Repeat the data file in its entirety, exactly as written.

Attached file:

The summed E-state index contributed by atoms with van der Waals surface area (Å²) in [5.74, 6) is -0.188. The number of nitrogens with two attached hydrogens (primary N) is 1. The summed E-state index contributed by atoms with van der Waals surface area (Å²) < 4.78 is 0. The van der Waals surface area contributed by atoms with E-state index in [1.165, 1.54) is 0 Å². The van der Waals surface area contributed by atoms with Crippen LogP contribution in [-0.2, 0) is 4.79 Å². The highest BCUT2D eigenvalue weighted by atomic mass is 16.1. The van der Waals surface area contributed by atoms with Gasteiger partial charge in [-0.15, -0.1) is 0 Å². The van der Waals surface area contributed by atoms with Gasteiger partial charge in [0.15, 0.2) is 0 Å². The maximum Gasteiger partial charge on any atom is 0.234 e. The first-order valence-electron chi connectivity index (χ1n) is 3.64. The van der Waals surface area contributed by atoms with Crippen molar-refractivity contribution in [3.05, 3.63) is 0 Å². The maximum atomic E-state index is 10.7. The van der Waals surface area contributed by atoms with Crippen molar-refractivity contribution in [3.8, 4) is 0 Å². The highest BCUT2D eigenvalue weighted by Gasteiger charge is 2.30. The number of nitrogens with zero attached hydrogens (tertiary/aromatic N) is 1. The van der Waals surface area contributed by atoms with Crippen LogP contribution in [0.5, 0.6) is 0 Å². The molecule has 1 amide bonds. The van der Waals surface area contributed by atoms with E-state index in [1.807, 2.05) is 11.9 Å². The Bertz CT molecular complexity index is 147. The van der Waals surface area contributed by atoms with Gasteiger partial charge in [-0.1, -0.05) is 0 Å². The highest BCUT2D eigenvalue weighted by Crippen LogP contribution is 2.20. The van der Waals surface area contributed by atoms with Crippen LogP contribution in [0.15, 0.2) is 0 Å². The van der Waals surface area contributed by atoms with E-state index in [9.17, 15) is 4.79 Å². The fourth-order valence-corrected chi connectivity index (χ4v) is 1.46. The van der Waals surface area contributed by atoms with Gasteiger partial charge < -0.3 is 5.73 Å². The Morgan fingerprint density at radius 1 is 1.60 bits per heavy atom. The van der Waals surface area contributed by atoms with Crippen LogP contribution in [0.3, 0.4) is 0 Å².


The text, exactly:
The summed E-state index contributed by atoms with van der Waals surface area (Å²) in [5.74, 6) is -0.188. The number of nitrogens with two attached hydrogens (primary N) is 1. The summed E-state index contributed by atoms with van der Waals surface area (Å²) < 4.78 is 0. The van der Waals surface area contributed by atoms with E-state index in [1.165, 1.54) is 0 Å². The van der Waals surface area contributed by atoms with Crippen LogP contribution in [-0.2, 0) is 4.79 Å². The highest BCUT2D eigenvalue weighted by atomic mass is 16.1. The van der Waals surface area contributed by atoms with Gasteiger partial charge in [-0.15, -0.1) is 0 Å². The van der Waals surface area contributed by atoms with Gasteiger partial charge in [0.15, 0.2) is 0 Å². The maximum Gasteiger partial charge on any atom is 0.234 e. The first-order valence-electron chi connectivity index (χ1n) is 3.64. The van der Waals surface area contributed by atoms with Crippen molar-refractivity contribution in [3.05, 3.63) is 0 Å². The maximum atomic E-state index is 10.7. The van der Waals surface area contributed by atoms with Crippen molar-refractivity contribution in [3.8, 4) is 0 Å². The highest BCUT2D eigenvalue weighted by Gasteiger charge is 2.30. The number of nitrogens with zero attached hydrogens (tertiary/aromatic N) is 1. The van der Waals surface area contributed by atoms with Crippen LogP contribution in [0.5, 0.6) is 0 Å². The molecule has 1 amide bonds. The van der Waals surface area contributed by atoms with E-state index in [1.807, 2.05) is 11.9 Å². The Bertz CT molecular complexity index is 147. The van der Waals surface area contributed by atoms with Gasteiger partial charge in [-0.1, -0.05) is 0 Å². The highest BCUT2D eigenvalue weighted by Crippen LogP contribution is 2.20. The van der Waals surface area contributed by atoms with Crippen LogP contribution in [0.15, 0.2) is 0 Å². The van der Waals surface area contributed by atoms with E-state index in [9.17, 15) is 4.79 Å². The fourth-order valence-corrected chi connectivity index (χ4v) is 1.46. The van der Waals surface area contributed by atoms with Gasteiger partial charge < -0.3 is 5.73 Å². The Morgan fingerprint density at radius 1 is 1.60 bits per heavy atom. The van der Waals surface area contributed by atoms with Crippen LogP contribution in [0.3, 0.4) is 0 Å².